I’ve been struck recently by how those who should know better seem to be in denial about our current situation. I’m not talking about Trump. He has become a non-entity at this point, like a child hopelessly wishing everything would just get better. However many serious people seem to be talking about “starting up the economy” without any clear sense that the world we knew before has been lost to us. Our way of living has been likely lost for years and we will likely never see the world we knew before. There is not likely to be a cure coming soon, or even a very successful treatment for that matter. There might be a successful vaccine developed, but don’t expect widespread availability until the fall of 2021. Of course, hundreds of thousands of Americans will die of this disease before then. Most estimates of deaths from the disease provided by the administration only go up to the end of summer, but this will be with us for far longer.
We have lost our way of life, because we cannot accept an outcome in which millions of Americans die instead of thousands. In fact, even if we chose the deaths we would still lose our way of life. One does not simply go about one’s life while so many people die and the healthcare system collapses. And so we choose to stay away from one another. We internalize new norms that make the physical presence of strangers (or even our family and friends) mentally painful for us. That changes us and our society.
I’ll give a somewhat trite example of this change, but one that I think is rather instructive. Just down the street from my house there is a neighborhood bar, a jazz club, and a breakfast place. They are all small — you might even say cramped. I love these places, and they are the soul of the neighborhood. But their profitability is incompatible with social distancing. In fact most bars, restaurants, and entertainment venues around the country are not likely profitable in a wold of social distancing, even if we assume that people can once again go to these places. There will almost certainly be new occupancy rules that require restaurants to cut seating at least in half. Of course, fancy takeout will be more common but so far demand for this has not come near to replacing sit-down restaurants. People aren’t willing to spend $50 per person on takeout, and they certainly will not buy alcohol as they do it (which is where many profits come from).
Any innovations to accommodate social distancing in restaurants does not address the basic incompatibility between bars and social distancing. In bars people socialize with strangers; they have to get close. In other words bars cannot succeed until Covid has been brought under control. But this will take a long time. Even antibody “certificates” would only allow a small portion of the population to go about their business, and only in places that have already been hit hard by the disease. This means that we will probably lose all of these businesses, as their owners realize that they simply cannot make a living by owning a restaurant or bar. This will also devastate the commercial real-estate market along with the service industry, and perpetuate the vicious cycle of recession.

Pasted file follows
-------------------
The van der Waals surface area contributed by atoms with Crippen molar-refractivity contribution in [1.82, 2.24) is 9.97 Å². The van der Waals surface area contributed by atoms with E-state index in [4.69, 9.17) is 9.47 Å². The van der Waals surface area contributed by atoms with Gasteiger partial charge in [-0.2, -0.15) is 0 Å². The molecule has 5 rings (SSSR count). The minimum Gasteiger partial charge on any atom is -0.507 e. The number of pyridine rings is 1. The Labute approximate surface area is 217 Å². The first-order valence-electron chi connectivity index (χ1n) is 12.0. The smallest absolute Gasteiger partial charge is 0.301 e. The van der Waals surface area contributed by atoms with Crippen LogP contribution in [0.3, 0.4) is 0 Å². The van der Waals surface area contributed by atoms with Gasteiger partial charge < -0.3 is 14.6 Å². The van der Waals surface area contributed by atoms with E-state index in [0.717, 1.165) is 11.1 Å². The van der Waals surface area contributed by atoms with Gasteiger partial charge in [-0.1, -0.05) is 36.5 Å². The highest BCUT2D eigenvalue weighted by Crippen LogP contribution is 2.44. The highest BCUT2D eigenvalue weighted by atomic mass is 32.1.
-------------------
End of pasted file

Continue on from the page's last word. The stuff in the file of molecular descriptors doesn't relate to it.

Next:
That is just one example of how we will lose so much from our communities that make them worth living in. I don’t think disaster is inevitable, but it will require dramatic changes in public expenditures and laws. We will need widespread randomized testing, even of people who are not showing symptoms. It goes without saying that people who have flu-like symptoms should all be tested and tracked. However, given how widespread the disease is this is probably not technically possible. We have certainly shown no ability to do any large-scale well-organized testing.
Additionally, local governments must allow businesses to spread out. Bars and restaurants should be allowed to spill out into the streets, so that they can maintain distance between patrons while also making a profit. Open container laws should largely be eliminated. There are numerous other examples of creative legislation that might help. We must be willing to be flexible in abandoning some norms and ways of doing business in order to preserve those things that we value.
I don’t expect any of the solutions above to actually be implemented. And even then they may not be effective. Our situation is far worse than most of us imagine.